Hollie Mowry typically receives a call from her father, Charles Molesworth, every Saturday. He has been at the low-security federal prison in Lompoc, CA for four years, serving his sentence for a nonviolent crime. He is due for release next spring.
“We got our 15 minutes,” she says. “I'd give him an update on what was going on in my world, and he would tell me a little bit about what was going on there. Of course, it was mostly the same all the time for him.”
But in mid-March, those phone calls stopped.
“One day, I realized I hadn't heard from him for two weeks,” she says.
Regular phone access came to a halt as the pandemic made its way inside the prison walls. Lompoc is now home to the worst coronavirus outbreak in the federal prison system. So far, more than 1,000 inmates have tested positive for COVID-19 inside the low-security and medium-security prisons, as well as 40 staff members. Three inmates have died.
Meanwhile, community cases continue to rise disproportionately from the rest of Santa Barbara County in areas where prison employees tend to live.
As the number of cases began to skyrocket, Mowry became more and more worried.
“I decided one night that I was going to call the prison, which I've never done in the four years he's been there,” says Mowry. “I called, I gave him his name. And they said, ‘We can't tell you anything.’ And I said, ‘Well, what do you mean? How do I know if he's sick or not?’ And she said, ‘I can't tell you.’ And I said, ‘If he was to test positive and get really sick, would you call?’ And she said, ‘We will only call next of kin when the inmate is at end of life.’ So basically, at the very end, they would call and say, by the way, your father is about to die.”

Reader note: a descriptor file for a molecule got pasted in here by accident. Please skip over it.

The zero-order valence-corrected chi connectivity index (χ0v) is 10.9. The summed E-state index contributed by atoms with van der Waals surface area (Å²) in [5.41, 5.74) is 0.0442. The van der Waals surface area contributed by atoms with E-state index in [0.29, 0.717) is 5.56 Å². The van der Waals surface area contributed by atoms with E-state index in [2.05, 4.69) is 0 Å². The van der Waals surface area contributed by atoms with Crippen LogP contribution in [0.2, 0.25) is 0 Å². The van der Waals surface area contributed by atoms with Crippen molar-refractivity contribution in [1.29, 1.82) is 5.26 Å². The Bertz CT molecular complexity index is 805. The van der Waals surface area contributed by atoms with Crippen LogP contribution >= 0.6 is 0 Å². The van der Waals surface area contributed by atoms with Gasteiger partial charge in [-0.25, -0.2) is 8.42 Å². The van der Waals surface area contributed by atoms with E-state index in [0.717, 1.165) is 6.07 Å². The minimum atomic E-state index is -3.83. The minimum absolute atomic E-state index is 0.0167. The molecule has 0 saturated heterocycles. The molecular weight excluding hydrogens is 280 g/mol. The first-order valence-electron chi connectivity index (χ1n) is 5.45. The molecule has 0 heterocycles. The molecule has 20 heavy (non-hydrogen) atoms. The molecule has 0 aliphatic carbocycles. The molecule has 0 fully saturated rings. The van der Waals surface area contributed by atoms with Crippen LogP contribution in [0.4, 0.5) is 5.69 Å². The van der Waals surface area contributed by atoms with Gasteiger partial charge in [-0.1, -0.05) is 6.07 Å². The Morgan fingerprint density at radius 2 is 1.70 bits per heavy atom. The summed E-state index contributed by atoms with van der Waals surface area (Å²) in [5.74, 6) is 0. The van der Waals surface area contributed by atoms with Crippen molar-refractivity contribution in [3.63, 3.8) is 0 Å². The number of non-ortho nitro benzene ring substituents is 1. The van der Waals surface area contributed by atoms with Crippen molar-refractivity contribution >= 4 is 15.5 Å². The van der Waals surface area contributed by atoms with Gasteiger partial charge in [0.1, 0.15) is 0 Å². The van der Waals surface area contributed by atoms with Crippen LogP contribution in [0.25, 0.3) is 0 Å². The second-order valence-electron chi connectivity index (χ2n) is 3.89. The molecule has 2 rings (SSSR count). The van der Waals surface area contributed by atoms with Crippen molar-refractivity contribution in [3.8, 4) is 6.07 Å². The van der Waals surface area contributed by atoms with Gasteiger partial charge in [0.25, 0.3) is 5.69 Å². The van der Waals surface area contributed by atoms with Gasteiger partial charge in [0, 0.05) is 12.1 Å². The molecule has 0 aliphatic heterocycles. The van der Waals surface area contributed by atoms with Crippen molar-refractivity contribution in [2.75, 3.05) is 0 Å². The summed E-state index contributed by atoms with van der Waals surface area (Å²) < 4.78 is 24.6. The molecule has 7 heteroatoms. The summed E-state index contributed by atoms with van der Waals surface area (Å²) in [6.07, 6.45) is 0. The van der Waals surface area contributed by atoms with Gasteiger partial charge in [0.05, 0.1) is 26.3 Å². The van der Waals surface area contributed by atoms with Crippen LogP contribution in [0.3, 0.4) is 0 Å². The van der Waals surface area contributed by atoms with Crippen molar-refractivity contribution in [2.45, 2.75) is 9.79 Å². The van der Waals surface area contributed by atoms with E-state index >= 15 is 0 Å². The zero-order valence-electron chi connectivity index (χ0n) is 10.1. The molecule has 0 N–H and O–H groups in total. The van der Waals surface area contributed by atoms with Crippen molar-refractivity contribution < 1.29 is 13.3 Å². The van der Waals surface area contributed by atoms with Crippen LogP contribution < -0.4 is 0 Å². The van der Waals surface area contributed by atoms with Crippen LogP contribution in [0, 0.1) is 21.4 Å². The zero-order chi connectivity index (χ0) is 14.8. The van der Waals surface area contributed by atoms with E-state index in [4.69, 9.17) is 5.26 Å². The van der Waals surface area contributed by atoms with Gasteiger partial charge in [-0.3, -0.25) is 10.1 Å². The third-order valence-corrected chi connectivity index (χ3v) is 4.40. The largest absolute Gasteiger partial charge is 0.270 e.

On May 14, she received a letter from her dad saying he had tested positive for COVID-19, along with the majority of the inmates inside the low-security facility. In the letter, he says “all those who were pulled out for early release and sent to 14-day quarantine … they also tested positive, and were brought back to the dorm.”
The Bureau of Prisons says nationwide, more than 3,000 inmates have been released from federal facilities to home confinement since the pandemic began, following an order by Attorney General William Barr to release some nonviolent offenders who are most vulnerable to the virus.
On May 17, The American Civil Liberties Union Foundation of Southern California filed class-action lawsuits on behalf of prisoners in the Federal Correctional Institutions in Lompoc and on Terminal Island. It accuses prison officials of violating the Eighth Amendment of the U.S. Constitution that protects against “cruel and unusual punishments.”
The Bureau of Prisons declined an interview.
Over Memorial Day weekend, hundreds of protesters in a long caravan of cars drove by the prison. They honked, chanted and held signs. They called for more early releases, adequate medical care, including social distancing and proper sanitation, and improved communication with the inmates and with their families.
One protester shouted, “Y’all don’t love my inmate, but I do.” Another held a sign that read “Forget a haircut. I need my brother.”
Mowry says her father is doing okay and exhibiting minor symptoms, but she’s concerned about a recurrence of the virus.
“Someone from his floor just died from it suddenly the other day,” she says, referring to the prison’s third death.
Santa Barbara Congressman Salud Carbajal is calling for the House Oversight Committee to investigate the Bureau of Prisons’ handling of the pandemic.
“All these inmates, they were never sentenced to death or [meant] to be put in such health predicaments where their life could be in danger,” he says.
Mowry and her father were looking forward to him getting out. But in a recent letter, he told her how he wants his assets handed down in case he dies.
“This letter basically smacked me in the face and said, ‘Hey, I don't know if I'm going to get out of here.’”